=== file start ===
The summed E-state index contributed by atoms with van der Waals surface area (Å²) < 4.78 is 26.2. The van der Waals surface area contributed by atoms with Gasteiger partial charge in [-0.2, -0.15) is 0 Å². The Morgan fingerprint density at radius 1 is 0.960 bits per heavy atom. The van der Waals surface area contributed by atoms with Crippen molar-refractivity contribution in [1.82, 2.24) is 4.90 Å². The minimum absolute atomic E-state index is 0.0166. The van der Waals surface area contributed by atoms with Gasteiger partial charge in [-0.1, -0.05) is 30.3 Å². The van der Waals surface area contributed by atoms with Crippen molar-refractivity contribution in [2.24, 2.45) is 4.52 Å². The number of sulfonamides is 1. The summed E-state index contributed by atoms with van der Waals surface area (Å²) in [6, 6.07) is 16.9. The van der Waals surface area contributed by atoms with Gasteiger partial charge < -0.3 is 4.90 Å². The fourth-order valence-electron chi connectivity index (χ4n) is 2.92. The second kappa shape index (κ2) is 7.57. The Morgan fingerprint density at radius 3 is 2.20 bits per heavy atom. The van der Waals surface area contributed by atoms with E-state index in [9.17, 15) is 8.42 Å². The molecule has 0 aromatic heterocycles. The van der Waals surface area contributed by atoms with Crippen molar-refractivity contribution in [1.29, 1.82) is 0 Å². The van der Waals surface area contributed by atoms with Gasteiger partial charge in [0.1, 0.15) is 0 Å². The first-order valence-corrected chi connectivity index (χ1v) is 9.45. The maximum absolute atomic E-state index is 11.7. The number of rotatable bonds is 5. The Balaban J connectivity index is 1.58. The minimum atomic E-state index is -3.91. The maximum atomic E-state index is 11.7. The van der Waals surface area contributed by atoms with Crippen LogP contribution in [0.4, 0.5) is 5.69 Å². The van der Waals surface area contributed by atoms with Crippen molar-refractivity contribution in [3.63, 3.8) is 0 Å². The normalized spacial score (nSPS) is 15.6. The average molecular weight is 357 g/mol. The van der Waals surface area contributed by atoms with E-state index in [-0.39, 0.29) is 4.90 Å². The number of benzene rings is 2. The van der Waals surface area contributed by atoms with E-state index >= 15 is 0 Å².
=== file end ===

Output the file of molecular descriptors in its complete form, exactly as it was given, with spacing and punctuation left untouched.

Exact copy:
The summed E-state index contributed by atoms with van der Waals surface area (Å²) < 4.78 is 26.2. The van der Waals surface area contributed by atoms with Gasteiger partial charge in [-0.2, -0.15) is 0 Å². The Morgan fingerprint density at radius 1 is 0.960 bits per heavy atom. The van der Waals surface area contributed by atoms with Crippen molar-refractivity contribution in [1.82, 2.24) is 4.90 Å². The minimum absolute atomic E-state index is 0.0166. The van der Waals surface area contributed by atoms with Gasteiger partial charge in [-0.1, -0.05) is 30.3 Å². The van der Waals surface area contributed by atoms with Crippen molar-refractivity contribution in [2.24, 2.45) is 4.52 Å². The number of sulfonamides is 1. The summed E-state index contributed by atoms with van der Waals surface area (Å²) in [6, 6.07) is 16.9. The van der Waals surface area contributed by atoms with Gasteiger partial charge < -0.3 is 4.90 Å². The fourth-order valence-electron chi connectivity index (χ4n) is 2.92. The second kappa shape index (κ2) is 7.57. The Morgan fingerprint density at radius 3 is 2.20 bits per heavy atom. The van der Waals surface area contributed by atoms with E-state index in [9.17, 15) is 8.42 Å². The molecule has 0 aromatic heterocycles. The van der Waals surface area contributed by atoms with Crippen molar-refractivity contribution in [1.29, 1.82) is 0 Å². The van der Waals surface area contributed by atoms with Gasteiger partial charge in [0.1, 0.15) is 0 Å². The first-order valence-corrected chi connectivity index (χ1v) is 9.45. The maximum absolute atomic E-state index is 11.7. The number of rotatable bonds is 5. The Balaban J connectivity index is 1.58. The minimum atomic E-state index is -3.91. The maximum atomic E-state index is 11.7. The van der Waals surface area contributed by atoms with Crippen LogP contribution in [0.4, 0.5) is 5.69 Å². The van der Waals surface area contributed by atoms with Crippen molar-refractivity contribution in [3.63, 3.8) is 0 Å². The normalized spacial score (nSPS) is 15.6. The average molecular weight is 357 g/mol. The van der Waals surface area contributed by atoms with E-state index in [-0.39, 0.29) is 4.90 Å². The number of benzene rings is 2. The van der Waals surface area contributed by atoms with E-state index >= 15 is 0 Å².